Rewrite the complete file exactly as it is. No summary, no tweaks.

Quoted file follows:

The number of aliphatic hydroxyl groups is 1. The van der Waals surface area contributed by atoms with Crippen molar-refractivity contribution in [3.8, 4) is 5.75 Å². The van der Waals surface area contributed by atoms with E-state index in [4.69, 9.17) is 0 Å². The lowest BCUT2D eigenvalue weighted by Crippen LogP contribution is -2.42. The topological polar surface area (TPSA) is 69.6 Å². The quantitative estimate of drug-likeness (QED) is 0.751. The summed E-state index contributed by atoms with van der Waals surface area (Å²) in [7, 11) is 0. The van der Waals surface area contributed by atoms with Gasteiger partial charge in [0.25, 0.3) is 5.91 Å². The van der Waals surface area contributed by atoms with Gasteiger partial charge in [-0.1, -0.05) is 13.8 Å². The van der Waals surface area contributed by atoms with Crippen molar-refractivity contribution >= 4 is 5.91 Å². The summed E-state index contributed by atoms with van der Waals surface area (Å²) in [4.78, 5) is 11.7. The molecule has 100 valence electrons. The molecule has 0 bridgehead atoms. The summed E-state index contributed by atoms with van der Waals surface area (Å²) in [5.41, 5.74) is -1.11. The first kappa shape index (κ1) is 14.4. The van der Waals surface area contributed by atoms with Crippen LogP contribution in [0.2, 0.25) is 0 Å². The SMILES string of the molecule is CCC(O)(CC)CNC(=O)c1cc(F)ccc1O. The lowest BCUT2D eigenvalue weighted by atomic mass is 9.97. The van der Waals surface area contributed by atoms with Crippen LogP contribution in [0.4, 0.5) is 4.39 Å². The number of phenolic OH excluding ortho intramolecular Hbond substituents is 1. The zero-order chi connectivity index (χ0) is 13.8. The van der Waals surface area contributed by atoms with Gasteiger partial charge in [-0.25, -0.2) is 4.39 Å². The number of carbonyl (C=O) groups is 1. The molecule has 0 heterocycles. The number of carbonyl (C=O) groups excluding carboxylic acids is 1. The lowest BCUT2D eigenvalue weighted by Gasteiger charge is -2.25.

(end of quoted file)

The number of aliphatic hydroxyl groups is 1. The van der Waals surface area contributed by atoms with Crippen molar-refractivity contribution in [3.8, 4) is 5.75 Å². The van der Waals surface area contributed by atoms with E-state index in [4.69, 9.17) is 0 Å². The lowest BCUT2D eigenvalue weighted by Crippen LogP contribution is -2.42. The topological polar surface area (TPSA) is 69.6 Å². The quantitative estimate of drug-likeness (QED) is 0.751. The summed E-state index contributed by atoms with van der Waals surface area (Å²) in [7, 11) is 0. The van der Waals surface area contributed by atoms with Gasteiger partial charge in [0.25, 0.3) is 5.91 Å². The van der Waals surface area contributed by atoms with Gasteiger partial charge in [-0.1, -0.05) is 13.8 Å². The van der Waals surface area contributed by atoms with Crippen molar-refractivity contribution >= 4 is 5.91 Å². The summed E-state index contributed by atoms with van der Waals surface area (Å²) in [4.78, 5) is 11.7. The molecule has 100 valence electrons. The molecule has 0 bridgehead atoms. The summed E-state index contributed by atoms with van der Waals surface area (Å²) in [5.41, 5.74) is -1.11. The first kappa shape index (κ1) is 14.4. The van der Waals surface area contributed by atoms with Crippen LogP contribution in [0.2, 0.25) is 0 Å². The SMILES string of the molecule is CCC(O)(CC)CNC(=O)c1cc(F)ccc1O. The lowest BCUT2D eigenvalue weighted by atomic mass is 9.97. The van der Waals surface area contributed by atoms with Crippen LogP contribution in [0.4, 0.5) is 4.39 Å². The number of phenolic OH excluding ortho intramolecular Hbond substituents is 1. The zero-order chi connectivity index (χ0) is 13.8. The van der Waals surface area contributed by atoms with Gasteiger partial charge in [-0.25, -0.2) is 4.39 Å². The number of carbonyl (C=O) groups is 1. The molecule has 0 heterocycles. The number of carbonyl (C=O) groups excluding carboxylic acids is 1. The lowest BCUT2D eigenvalue weighted by Gasteiger charge is -2.25.